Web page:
The American working class has just passed through four years of war, of “national unity,” four years in which its unions have been bound in the strait-jacket of the war machine. The American working class has been cruelly betrayed by its whole Lop trade union officialdom in this war. Its leaders imposed :he no-strikepledge on its unions and rendered labor weak before the organized might of Big Capital. Labor found itself deprived of one right after another. It was forced to retreat one step after another. Its wages were frozen, while prices rose and the corporations began piling up fantastic sums of wealth. The corporations, grown brazen by the unions’ self-disarmament, reintroduced the speed-up, fired key union militants and attempted to destroy the shop steward system. The workers fought back with sporadic strikes. But under the pressure of the war machine and the top union bureaucracy, these outbursts were inevitably quelled. “National unity,” so-called, persisted—broken up now and then by short-lived crises in coal and elsewhere—buttressed by the twin factors of war patriotism and the movement of workers to higher paid jobs and enlargement of income through long hours of work.

The abdication of the labor leaders during four years of war, and their underwriting of a program of enriching and strengthening the capitalist rulers guaranteed and made inevitable the present war of the banking and industrial oligarchy against labor. No sooner did Wall Street bring its imperialist rivals to their knees than it turned with redoubled fury upon the main enemy – the working class at home. Instead of the “gratitude” which the labor leaders naively imagined they would receive in return for labor’s “sacrifices” in the war, they received a hail of wage cuts and of anti-labor bills.

Wall Street is embarking on its quest for world empire as an aftermath of the most destructive war in world history and in a period of the death agony of capitalism as a world system. It cannot undertake the storming of the citadels of the Far East, of Europe and elsewhere, while leaving this powerful enemy, the American working class intact, in its rear. The Wall Street masters are determined to subdue this too-powerful, too self-confident, too audacious working class and drive down its standard of living, in preparation for its eventual all-out campaign of union busting. Thus we seethe final result of the “equality of sacrifice” program imposed on the working class during the war. It made the capitalists fat and strong and placed them in the most advantageous position to launch their war against the workingman.


The labor movement executed one retreat after another in the last four years. The monied oligarchy encroached more and more on the rights of the labor movement. That is the picture of the war years; but it is not the whole picture. Despite all of labor’s retreats, the unions continued to register an uninterrupted growth during the war years, concomitant with the growth and expansion of American industry and the enlargement of its working class. Despite all the blows dealt it the labor movement held on. It retained its organizational strength and structure, it preserved its morale, it did not lose its self-confidence or its fighting qualities. This emergence of labor from the war with all of its strength is testimony to the solid structure that labor built in the period of heroic growth in the great sit-down strikes of ten years ago.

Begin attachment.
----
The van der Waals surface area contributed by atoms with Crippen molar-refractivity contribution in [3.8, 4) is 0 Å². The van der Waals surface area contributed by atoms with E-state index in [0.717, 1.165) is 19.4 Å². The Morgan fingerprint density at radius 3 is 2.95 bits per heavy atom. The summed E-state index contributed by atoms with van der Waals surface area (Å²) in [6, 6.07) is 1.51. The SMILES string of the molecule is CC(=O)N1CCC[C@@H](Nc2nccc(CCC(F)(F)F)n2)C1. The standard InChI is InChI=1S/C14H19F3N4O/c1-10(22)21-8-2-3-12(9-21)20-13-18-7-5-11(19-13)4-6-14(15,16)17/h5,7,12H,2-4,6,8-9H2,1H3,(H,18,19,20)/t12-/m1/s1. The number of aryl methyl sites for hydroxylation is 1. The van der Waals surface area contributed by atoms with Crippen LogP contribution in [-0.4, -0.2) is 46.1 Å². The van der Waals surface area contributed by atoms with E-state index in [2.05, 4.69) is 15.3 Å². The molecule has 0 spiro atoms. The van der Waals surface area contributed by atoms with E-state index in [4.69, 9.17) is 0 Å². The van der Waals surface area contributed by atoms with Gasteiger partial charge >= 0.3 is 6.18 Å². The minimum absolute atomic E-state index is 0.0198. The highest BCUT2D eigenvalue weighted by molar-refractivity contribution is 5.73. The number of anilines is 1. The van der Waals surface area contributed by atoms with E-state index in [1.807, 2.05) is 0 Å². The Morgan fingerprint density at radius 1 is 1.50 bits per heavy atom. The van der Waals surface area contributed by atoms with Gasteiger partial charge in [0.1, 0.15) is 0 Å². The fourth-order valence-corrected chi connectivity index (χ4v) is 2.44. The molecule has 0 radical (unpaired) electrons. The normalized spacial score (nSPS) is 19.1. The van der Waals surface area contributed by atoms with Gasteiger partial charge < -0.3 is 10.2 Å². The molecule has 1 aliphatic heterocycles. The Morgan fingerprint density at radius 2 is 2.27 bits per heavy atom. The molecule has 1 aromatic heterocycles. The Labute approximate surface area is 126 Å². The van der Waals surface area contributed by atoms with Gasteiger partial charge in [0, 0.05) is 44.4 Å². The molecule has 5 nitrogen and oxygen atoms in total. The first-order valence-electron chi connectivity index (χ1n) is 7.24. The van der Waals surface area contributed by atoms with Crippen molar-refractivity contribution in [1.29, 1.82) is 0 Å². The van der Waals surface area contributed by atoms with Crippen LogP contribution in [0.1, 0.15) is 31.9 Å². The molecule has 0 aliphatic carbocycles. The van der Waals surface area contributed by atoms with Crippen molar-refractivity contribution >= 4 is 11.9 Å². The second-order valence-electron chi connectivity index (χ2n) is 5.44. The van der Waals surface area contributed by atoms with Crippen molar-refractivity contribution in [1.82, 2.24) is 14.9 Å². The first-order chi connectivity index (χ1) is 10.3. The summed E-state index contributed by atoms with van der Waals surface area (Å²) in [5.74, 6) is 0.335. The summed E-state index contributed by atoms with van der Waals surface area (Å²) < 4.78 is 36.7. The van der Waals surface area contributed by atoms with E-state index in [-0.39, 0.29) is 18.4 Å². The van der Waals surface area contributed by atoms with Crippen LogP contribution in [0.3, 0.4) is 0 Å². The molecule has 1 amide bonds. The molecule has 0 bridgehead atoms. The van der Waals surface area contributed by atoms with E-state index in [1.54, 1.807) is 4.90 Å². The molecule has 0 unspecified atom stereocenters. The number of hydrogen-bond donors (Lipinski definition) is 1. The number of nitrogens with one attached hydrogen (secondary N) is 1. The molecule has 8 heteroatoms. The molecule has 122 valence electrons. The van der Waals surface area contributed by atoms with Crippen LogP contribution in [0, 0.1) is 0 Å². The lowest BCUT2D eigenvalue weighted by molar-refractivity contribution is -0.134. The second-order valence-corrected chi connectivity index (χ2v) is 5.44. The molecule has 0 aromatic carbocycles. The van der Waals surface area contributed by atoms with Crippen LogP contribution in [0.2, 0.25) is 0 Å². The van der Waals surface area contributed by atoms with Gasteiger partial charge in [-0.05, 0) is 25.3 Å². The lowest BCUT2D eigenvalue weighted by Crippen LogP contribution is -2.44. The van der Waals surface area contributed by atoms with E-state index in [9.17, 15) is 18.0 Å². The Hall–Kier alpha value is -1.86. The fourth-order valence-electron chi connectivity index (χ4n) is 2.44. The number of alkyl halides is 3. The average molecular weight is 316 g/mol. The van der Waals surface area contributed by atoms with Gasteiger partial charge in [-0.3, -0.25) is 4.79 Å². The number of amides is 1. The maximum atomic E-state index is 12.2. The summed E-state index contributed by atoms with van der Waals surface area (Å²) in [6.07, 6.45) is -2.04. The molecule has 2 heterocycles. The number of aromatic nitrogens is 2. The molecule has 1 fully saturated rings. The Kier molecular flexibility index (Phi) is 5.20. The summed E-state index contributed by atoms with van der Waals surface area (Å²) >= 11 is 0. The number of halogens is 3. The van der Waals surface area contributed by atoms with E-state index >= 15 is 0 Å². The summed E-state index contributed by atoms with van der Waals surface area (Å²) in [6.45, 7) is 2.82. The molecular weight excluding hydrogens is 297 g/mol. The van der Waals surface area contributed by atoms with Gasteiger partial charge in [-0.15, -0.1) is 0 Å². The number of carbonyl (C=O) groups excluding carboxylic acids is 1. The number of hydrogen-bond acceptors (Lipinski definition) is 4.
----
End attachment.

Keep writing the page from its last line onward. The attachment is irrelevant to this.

The fundamental factor in the preservation of the unions during the adverse years of the war is the understanding achieved by the American working class. The great economic crisis of 1929-33 revolutionized the thinking of the American worker and thereby changed the face of America. With the first rise of the economic cycle, the workers began pouring into the unions. America had never seen anything like it before. The crisis taught the American workers that they were a class and they needed union organization to protect themselves from the arbitrariness of the huge, impersonal, merciless aggregates of capital, the giant corporations. The American worker has never forgotten this lesson. In the upheavals that followed, in the pitched battles between labor and capital that swept the country for four years, the American worker learned how to organize great strikes and see them through to victory. He learned how to solidify big unions. He destroyed the open shop in America and established strong independent unions in all of its industries.

The present strike wave already shows that the thinking of the workers has progressed phenomenally. In other words, the war has taught lessons and left a mark on the minds of the working class no less impressive than the effects of the1929 crisis and its aftermath. The present strikes are technically better organized than those of 1936-37,the mass movement is more cohesive and it embraces a far greater portion of the working class. But more decisive than these criteria is the emergence of greater social thinking on the part of labor In January 1943 we wrote: